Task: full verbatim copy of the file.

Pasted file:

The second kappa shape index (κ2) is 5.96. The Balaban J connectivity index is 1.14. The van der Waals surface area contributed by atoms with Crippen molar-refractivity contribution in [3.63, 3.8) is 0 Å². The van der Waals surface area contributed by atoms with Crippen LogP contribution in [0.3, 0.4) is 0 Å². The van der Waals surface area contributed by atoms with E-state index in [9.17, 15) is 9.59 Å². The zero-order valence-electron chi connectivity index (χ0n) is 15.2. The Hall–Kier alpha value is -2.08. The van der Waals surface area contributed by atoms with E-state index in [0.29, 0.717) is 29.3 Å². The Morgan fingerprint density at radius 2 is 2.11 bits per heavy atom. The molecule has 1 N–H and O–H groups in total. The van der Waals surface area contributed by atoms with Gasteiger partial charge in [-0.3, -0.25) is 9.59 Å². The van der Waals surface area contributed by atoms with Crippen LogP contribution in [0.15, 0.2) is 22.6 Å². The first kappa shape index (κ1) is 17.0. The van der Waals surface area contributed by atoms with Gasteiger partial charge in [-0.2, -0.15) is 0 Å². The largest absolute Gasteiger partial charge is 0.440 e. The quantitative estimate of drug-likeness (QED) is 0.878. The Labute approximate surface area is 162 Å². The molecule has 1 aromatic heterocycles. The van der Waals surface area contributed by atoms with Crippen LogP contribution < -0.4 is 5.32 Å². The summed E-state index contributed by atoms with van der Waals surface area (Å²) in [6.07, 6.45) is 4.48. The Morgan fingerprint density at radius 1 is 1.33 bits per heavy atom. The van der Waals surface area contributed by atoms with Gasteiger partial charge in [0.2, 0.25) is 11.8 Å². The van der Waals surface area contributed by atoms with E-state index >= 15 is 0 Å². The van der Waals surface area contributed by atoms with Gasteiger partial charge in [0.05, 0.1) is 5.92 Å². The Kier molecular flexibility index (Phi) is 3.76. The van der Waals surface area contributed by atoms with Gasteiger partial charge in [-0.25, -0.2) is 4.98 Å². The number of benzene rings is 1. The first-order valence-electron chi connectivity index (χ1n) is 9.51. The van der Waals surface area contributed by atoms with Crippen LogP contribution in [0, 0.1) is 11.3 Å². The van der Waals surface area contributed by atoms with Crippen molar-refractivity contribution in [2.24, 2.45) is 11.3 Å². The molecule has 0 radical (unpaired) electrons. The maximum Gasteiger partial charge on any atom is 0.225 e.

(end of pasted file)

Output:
The second kappa shape index (κ2) is 5.96. The Balaban J connectivity index is 1.14. The van der Waals surface area contributed by atoms with Crippen molar-refractivity contribution in [3.63, 3.8) is 0 Å². The van der Waals surface area contributed by atoms with Crippen LogP contribution in [0.3, 0.4) is 0 Å². The van der Waals surface area contributed by atoms with E-state index in [9.17, 15) is 9.59 Å². The zero-order valence-electron chi connectivity index (χ0n) is 15.2. The Hall–Kier alpha value is -2.08. The van der Waals surface area contributed by atoms with E-state index in [0.29, 0.717) is 29.3 Å². The Morgan fingerprint density at radius 2 is 2.11 bits per heavy atom. The molecule has 1 N–H and O–H groups in total. The van der Waals surface area contributed by atoms with Gasteiger partial charge in [-0.3, -0.25) is 9.59 Å². The van der Waals surface area contributed by atoms with Crippen LogP contribution in [0.15, 0.2) is 22.6 Å². The first kappa shape index (κ1) is 17.0. The van der Waals surface area contributed by atoms with Gasteiger partial charge in [-0.2, -0.15) is 0 Å². The largest absolute Gasteiger partial charge is 0.440 e. The quantitative estimate of drug-likeness (QED) is 0.878. The Labute approximate surface area is 162 Å². The molecule has 1 aromatic heterocycles. The van der Waals surface area contributed by atoms with Crippen LogP contribution < -0.4 is 5.32 Å². The summed E-state index contributed by atoms with van der Waals surface area (Å²) in [6.07, 6.45) is 4.48. The Morgan fingerprint density at radius 1 is 1.33 bits per heavy atom. The van der Waals surface area contributed by atoms with Gasteiger partial charge in [0.2, 0.25) is 11.8 Å². The van der Waals surface area contributed by atoms with E-state index >= 15 is 0 Å². The van der Waals surface area contributed by atoms with Gasteiger partial charge in [0.05, 0.1) is 5.92 Å². The Kier molecular flexibility index (Phi) is 3.76. The van der Waals surface area contributed by atoms with Gasteiger partial charge in [-0.25, -0.2) is 4.98 Å². The number of benzene rings is 1. The first-order valence-electron chi connectivity index (χ1n) is 9.51. The van der Waals surface area contributed by atoms with Crippen LogP contribution in [0, 0.1) is 11.3 Å². The van der Waals surface area contributed by atoms with Crippen molar-refractivity contribution in [2.24, 2.45) is 11.3 Å². The molecule has 0 radical (unpaired) electrons. The maximum Gasteiger partial charge on any atom is 0.225 e.